Of course Jimmy picked his four Brothers, and they crawled up behind him, ready for the word. Sergeant Simpson, a brave but somewhat reckless lad, had four of his own choosing, and there were five who crawled over to line up behind the lieutenant.
“All ready?” asked the officer. “Ready,” answered Jimmy, and the other leader gave a like reply.
“Then come on, and may we all live to get there!” cried the gallant officer.
He arose to a crouching position and started to run toward the red mill, followed by Jimmy and his four, and Simpson and his quartette. And, as they rushed on, the automatic guns cut loose again.
The dust in the grain field rose in little spurts as the bullets struck, and the rattle of the spiteful machine-gun made a chorus with the snapping and popping of the American rifles. For Jimmy and the others fired from the hip as they ran.
They could not hope to do much execution on the German gunners, protected as the latter were by the old mill. But some chance bullet, entering through crack or crevice, might end the activity of one or more of the Hun crews. It was the only thing to do, however, until they could come to hand grips—to cold steel—with the hidden Boches.
“Come on! Come on!” cried the lieutenant.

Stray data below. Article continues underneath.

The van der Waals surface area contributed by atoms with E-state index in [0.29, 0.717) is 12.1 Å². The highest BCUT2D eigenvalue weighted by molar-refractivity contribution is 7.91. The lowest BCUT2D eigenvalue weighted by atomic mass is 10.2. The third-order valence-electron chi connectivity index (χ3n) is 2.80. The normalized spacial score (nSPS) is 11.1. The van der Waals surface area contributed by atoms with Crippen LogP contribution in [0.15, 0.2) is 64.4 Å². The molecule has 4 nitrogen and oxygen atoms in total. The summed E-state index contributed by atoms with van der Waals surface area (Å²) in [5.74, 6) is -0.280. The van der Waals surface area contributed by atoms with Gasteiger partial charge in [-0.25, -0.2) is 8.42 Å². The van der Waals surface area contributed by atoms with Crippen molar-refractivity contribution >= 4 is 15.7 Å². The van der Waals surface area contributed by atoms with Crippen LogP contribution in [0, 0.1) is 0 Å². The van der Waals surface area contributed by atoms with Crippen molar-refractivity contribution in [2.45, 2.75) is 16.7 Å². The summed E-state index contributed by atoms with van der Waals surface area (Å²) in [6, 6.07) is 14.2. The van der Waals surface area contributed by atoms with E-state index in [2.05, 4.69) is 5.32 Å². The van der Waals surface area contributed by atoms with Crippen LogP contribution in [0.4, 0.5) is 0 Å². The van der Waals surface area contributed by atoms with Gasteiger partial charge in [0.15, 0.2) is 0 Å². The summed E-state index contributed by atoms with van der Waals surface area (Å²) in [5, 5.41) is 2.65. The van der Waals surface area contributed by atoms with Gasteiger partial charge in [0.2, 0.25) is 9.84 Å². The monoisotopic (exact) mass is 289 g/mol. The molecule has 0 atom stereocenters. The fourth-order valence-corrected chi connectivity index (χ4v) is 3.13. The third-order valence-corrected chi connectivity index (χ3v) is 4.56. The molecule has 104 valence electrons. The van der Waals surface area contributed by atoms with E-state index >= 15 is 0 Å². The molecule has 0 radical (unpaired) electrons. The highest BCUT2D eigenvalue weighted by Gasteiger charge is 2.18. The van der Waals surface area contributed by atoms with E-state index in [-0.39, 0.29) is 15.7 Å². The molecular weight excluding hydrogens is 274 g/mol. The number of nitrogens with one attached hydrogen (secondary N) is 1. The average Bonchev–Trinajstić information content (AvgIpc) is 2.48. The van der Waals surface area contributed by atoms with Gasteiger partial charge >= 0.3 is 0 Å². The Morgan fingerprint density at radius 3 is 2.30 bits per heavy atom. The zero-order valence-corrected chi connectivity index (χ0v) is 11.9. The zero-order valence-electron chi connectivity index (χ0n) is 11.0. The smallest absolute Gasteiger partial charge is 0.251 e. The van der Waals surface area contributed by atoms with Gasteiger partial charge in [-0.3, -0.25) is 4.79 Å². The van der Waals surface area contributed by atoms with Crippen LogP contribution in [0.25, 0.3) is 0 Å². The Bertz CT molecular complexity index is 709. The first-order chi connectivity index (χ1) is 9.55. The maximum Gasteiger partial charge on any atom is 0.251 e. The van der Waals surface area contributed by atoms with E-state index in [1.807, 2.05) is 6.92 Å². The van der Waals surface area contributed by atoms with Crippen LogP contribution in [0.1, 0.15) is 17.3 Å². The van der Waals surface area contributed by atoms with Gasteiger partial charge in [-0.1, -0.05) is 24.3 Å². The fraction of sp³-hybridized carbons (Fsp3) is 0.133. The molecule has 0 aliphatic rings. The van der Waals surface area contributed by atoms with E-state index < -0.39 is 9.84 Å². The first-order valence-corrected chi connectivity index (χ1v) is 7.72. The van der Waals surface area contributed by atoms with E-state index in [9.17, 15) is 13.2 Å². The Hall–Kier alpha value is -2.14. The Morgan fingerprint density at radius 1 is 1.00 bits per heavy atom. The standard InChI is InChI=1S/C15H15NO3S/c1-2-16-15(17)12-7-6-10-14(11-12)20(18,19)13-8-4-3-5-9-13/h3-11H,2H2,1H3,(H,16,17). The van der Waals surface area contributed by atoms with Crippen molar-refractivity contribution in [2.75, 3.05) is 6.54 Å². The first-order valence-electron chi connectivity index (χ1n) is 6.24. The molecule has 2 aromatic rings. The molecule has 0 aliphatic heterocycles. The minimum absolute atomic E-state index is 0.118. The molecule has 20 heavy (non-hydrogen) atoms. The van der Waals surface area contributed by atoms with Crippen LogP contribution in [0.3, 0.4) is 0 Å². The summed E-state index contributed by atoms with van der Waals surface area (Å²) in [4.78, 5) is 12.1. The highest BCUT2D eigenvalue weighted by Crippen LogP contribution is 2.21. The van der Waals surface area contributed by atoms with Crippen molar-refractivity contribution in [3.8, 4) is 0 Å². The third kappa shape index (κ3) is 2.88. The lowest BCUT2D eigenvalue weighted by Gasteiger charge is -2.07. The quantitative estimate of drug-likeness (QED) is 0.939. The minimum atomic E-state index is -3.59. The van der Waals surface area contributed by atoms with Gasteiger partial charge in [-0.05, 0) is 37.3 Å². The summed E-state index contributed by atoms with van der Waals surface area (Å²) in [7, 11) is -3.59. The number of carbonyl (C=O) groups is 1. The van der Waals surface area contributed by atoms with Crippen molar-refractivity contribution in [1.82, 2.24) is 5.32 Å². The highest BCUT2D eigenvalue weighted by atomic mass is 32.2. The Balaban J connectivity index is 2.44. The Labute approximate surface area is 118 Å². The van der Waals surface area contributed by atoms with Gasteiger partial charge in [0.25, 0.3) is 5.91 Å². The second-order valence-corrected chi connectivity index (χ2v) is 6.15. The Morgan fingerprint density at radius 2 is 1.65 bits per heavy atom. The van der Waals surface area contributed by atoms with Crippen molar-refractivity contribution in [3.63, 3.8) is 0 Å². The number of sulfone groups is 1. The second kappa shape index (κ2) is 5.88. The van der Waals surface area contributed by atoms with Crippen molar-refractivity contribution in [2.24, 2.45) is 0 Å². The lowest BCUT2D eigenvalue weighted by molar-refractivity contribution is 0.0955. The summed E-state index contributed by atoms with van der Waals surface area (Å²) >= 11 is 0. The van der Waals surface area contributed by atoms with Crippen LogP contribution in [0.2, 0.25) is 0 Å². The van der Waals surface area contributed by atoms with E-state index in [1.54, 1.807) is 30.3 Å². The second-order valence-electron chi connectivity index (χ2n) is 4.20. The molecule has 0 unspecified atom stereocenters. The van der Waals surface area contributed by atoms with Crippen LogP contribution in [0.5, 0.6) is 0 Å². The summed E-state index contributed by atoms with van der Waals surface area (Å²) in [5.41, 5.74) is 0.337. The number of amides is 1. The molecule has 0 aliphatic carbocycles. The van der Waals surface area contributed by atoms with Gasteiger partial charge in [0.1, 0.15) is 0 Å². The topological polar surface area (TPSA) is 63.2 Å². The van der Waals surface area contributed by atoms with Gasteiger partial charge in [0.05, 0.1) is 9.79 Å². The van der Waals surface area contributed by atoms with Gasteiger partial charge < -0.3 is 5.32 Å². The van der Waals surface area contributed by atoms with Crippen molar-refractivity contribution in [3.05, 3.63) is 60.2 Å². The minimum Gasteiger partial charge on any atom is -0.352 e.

“Come on! Come on!” echoed Jimmy and Simpson.
They were nearing the red mill now. They could see no one in it, but the sight of two windows, on either side of the big, open door, seemed to give evidence of the location of the machine-guns. Smokeless powder was being used, but there was a thin film of smoke, for all of that, and this smoke floated from the two windows.
“There they are!” cried the lieutenant. “Come on, boys, we have ’em now!”
But the glory of it was not to be—for him. Hardly had the words left his mouth than he crumpled up, rolled completely over and lay still. Afterward a dozen bullets were found in his body.
But the others halted not. The man immediately behind the fallen lieutenant leaped over his lifeless body and led the advance, as Jimmy and Simpson were doing.
They were close to the mill now. They could see the flashes of fire coming from the guns which were shooting through the windows. And the fire was deadly. Jimmy heard a yell from Franz, who was directly in his rear. He did not dare stop or turn around but he shouted:
“Done for, Schnitz?”
“Only one finger nipped,” was the grim answer. “Go on! We’re with you!”
One machine-gun concentrated on Simpson and his four gallant lads, and, in less time than it takes for you to read these words, the five lives were snuffed out.
“Come on! Come on!” yelled Jimmy. He was so mad with rage he hardly knew what he was saying or doing. He saw a German face at one of the windows. Quickly he fired. The face turned crimson with blood and disappeared.